THE CAMP IN THE FOREST
The clear, musical call, rising from the green tangle of the forest that fringed the bay, seemed to float lingeringly above the treetops and out over the wide stretch of gleaming water, to a girl in a green canoe, who listened intently until the last faint echo died away, then began paddling rapidly towards the wooded slope. The sun, just dropping below the horizon, flooded the western sky with a blaze of colour that turned the wide waters into a sea of gold, through which the little craft glided swiftly, scattering from its slender prow showers of shining drops.
“I’m going to find out what that means,” the girl said under her breath. “It sounds like an Indian call, but I’m sure those were not Indian voices.”
On and on, steadily, swiftly, swept the green canoe, until, rounding a wooded point, it slipped suddenly into a beautiful little cove where there was a floating dock with a small fleet of canoes and rowboats surrounding it, and steps leading up the slope. The girl smiled as she stepped lightly out on the dock, and fastened her canoe to one of the rings.
“A girls’ camp it surely is,” she said to herself. “I’m going to get a glimpse of it anyhow.”
Running up the steps, she followed a well-trodden path through a pine grove, and in a few minutes, through the trees, she caught the gleam of white tents and stopped to reconnoitre. A dozen or more tents were set irregularly around an open space; also there was a large frame building with canvas instead of boarding on two sides, and adjoining this a small frame shack, evidently a kitchen—and girls were everywhere.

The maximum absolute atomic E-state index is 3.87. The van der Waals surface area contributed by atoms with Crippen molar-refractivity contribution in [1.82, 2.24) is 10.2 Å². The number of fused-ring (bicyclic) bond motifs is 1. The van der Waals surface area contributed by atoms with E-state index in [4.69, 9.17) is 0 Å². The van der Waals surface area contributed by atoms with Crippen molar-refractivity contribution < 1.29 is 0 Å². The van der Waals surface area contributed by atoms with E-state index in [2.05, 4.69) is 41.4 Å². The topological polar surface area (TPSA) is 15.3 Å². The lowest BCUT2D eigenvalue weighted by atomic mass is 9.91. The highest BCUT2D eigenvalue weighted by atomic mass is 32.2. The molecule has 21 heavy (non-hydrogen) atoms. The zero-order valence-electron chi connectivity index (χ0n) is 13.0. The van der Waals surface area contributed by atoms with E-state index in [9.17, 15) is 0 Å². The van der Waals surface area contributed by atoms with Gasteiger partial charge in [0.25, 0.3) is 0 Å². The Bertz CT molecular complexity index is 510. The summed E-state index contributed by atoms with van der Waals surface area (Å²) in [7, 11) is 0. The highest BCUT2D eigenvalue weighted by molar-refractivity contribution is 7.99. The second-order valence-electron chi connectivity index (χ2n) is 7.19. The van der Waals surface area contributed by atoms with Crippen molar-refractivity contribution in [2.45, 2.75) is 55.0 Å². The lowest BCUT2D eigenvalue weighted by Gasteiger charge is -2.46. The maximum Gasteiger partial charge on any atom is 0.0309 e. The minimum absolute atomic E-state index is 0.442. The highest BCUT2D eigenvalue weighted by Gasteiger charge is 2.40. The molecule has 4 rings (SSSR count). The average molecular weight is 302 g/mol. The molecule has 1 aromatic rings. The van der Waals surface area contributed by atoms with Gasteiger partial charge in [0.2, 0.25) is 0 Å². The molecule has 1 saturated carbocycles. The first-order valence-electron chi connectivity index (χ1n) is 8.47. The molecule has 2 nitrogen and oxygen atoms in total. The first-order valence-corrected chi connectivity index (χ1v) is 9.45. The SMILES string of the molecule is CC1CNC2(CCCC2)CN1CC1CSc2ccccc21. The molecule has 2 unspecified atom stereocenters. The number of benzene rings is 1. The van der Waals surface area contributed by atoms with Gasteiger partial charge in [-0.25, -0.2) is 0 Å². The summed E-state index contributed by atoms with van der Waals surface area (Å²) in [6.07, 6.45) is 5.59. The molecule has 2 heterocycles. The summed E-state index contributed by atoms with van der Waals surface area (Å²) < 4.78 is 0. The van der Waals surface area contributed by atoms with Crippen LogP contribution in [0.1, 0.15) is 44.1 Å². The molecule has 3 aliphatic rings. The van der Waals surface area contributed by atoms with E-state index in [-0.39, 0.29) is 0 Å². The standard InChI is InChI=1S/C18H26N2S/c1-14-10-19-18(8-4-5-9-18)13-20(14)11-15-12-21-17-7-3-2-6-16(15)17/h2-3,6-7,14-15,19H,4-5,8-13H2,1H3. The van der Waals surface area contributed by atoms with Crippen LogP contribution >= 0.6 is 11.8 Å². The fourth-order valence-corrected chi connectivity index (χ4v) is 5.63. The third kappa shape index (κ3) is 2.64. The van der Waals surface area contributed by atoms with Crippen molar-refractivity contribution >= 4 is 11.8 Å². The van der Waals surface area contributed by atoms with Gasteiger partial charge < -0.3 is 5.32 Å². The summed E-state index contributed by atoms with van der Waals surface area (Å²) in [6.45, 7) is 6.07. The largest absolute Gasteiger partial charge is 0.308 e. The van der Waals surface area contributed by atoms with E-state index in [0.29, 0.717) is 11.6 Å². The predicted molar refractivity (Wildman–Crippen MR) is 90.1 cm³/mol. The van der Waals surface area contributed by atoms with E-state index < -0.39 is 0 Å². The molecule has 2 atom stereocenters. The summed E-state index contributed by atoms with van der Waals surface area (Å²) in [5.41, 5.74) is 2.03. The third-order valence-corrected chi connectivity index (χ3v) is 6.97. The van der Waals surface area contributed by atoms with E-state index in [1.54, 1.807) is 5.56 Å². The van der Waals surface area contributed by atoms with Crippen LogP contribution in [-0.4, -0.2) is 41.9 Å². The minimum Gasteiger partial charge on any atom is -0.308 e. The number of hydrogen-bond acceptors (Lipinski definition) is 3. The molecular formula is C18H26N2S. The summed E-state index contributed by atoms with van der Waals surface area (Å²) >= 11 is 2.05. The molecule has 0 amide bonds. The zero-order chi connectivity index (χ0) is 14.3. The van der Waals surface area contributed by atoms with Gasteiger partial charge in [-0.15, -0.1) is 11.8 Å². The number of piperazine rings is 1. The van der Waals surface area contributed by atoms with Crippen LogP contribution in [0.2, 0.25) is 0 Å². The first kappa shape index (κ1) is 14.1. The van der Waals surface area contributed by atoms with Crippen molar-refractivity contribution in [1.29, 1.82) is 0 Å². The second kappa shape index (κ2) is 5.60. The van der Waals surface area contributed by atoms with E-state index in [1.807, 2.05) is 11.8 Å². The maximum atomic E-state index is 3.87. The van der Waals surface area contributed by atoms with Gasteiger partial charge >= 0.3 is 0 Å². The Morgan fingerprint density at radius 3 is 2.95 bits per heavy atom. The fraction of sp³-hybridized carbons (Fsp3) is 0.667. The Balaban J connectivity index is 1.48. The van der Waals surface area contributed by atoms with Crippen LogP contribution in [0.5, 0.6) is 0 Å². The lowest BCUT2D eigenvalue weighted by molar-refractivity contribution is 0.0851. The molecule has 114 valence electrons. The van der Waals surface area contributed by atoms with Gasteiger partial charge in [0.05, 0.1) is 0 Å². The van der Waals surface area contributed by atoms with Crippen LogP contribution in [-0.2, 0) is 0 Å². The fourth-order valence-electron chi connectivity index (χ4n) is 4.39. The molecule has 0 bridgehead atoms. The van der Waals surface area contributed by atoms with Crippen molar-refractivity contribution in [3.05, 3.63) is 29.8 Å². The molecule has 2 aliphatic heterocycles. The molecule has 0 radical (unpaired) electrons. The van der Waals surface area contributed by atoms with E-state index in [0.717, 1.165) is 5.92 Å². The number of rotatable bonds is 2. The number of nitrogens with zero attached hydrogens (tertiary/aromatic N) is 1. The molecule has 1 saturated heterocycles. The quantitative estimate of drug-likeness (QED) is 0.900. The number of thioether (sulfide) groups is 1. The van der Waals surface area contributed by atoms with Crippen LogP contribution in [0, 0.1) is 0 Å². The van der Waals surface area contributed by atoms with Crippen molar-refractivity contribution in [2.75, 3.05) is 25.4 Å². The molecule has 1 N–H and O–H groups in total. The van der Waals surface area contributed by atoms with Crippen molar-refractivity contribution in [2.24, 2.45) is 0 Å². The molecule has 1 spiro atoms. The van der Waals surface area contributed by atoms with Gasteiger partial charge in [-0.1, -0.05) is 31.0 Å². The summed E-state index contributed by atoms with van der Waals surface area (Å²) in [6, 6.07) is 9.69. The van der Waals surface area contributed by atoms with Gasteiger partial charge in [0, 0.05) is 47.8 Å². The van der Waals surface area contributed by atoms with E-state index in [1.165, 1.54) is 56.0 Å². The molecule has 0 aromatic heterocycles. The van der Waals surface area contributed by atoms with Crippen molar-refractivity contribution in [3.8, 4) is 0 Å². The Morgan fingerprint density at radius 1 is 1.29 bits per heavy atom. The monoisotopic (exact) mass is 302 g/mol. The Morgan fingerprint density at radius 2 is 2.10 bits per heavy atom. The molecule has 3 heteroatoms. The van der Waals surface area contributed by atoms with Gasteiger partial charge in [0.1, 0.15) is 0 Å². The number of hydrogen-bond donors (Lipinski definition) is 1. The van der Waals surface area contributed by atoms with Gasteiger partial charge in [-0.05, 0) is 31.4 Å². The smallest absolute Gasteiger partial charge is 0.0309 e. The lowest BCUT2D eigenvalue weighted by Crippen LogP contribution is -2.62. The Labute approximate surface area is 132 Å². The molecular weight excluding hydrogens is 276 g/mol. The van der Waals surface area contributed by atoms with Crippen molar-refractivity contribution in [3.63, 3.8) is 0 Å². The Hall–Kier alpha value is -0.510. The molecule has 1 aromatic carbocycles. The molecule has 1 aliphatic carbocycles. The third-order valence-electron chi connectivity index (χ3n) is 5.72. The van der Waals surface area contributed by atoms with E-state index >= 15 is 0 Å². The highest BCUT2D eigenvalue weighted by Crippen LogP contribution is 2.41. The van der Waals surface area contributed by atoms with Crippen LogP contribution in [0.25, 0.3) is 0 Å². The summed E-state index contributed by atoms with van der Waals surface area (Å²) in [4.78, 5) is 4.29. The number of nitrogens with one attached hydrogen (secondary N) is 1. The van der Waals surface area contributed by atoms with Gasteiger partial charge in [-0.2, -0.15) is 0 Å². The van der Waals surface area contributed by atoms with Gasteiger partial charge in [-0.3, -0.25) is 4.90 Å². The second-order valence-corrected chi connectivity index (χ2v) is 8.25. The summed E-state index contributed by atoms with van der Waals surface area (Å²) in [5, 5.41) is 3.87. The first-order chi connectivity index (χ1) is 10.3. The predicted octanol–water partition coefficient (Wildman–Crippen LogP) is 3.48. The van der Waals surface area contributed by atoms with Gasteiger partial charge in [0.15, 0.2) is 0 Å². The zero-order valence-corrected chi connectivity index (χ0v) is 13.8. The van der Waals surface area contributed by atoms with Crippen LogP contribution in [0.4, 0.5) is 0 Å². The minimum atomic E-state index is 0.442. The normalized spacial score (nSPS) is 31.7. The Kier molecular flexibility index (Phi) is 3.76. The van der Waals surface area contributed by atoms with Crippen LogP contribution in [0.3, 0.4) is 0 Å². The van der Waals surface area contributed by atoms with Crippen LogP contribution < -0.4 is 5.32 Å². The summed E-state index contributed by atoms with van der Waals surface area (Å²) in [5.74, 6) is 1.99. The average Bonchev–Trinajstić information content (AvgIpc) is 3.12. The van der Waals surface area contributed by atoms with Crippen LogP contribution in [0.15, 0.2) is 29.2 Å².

“O, I’m hungry for girls!” breathed the one peering through the green branches. “I wonder if I dare venture——” She broke off abruptly, staring in surprise at a group approaching her. Then she ran forward crying out, “Why, Anne Wentworth—to think of finding you here!”
“To think of finding you here, Laura Haven! Where did you drop from?” cried the other. The two were holding each other’s hands and looking into each other’s faces with eyes full of glad surprise.
“I? I didn’t drop—I climbed—up the steps from the landing,” Laura laughed. “I was out on the bay in my canoe—we came up yesterday in the yacht—and I heard that beautiful Indian call, and I just had to find out where it came from, and what it meant. I suspected a girls’ camp, but of course I never dreamed of finding you here. Do tell me all about it. It is a camp, isn’t it?”
“Yes, we are Camp Fire Girls,” Anne Wentworth replied. She glanced behind her, but the others had disappeared. “They vanished for fear they might be in the way,” she said. “O Laura, I’m so glad you’re here, for this is the night for our Council Fire. You can stay to it, can’t you—I’m sure you would be interested.”
“Stay—how long? It’s after sunset now.”
“O, stay all night with me, and all day to-morrow. You must stay to the Council Fire to-night, anyhow.”
“I’d love to dearly, but father won’t know where I am.” Laura’s voice was full of regret....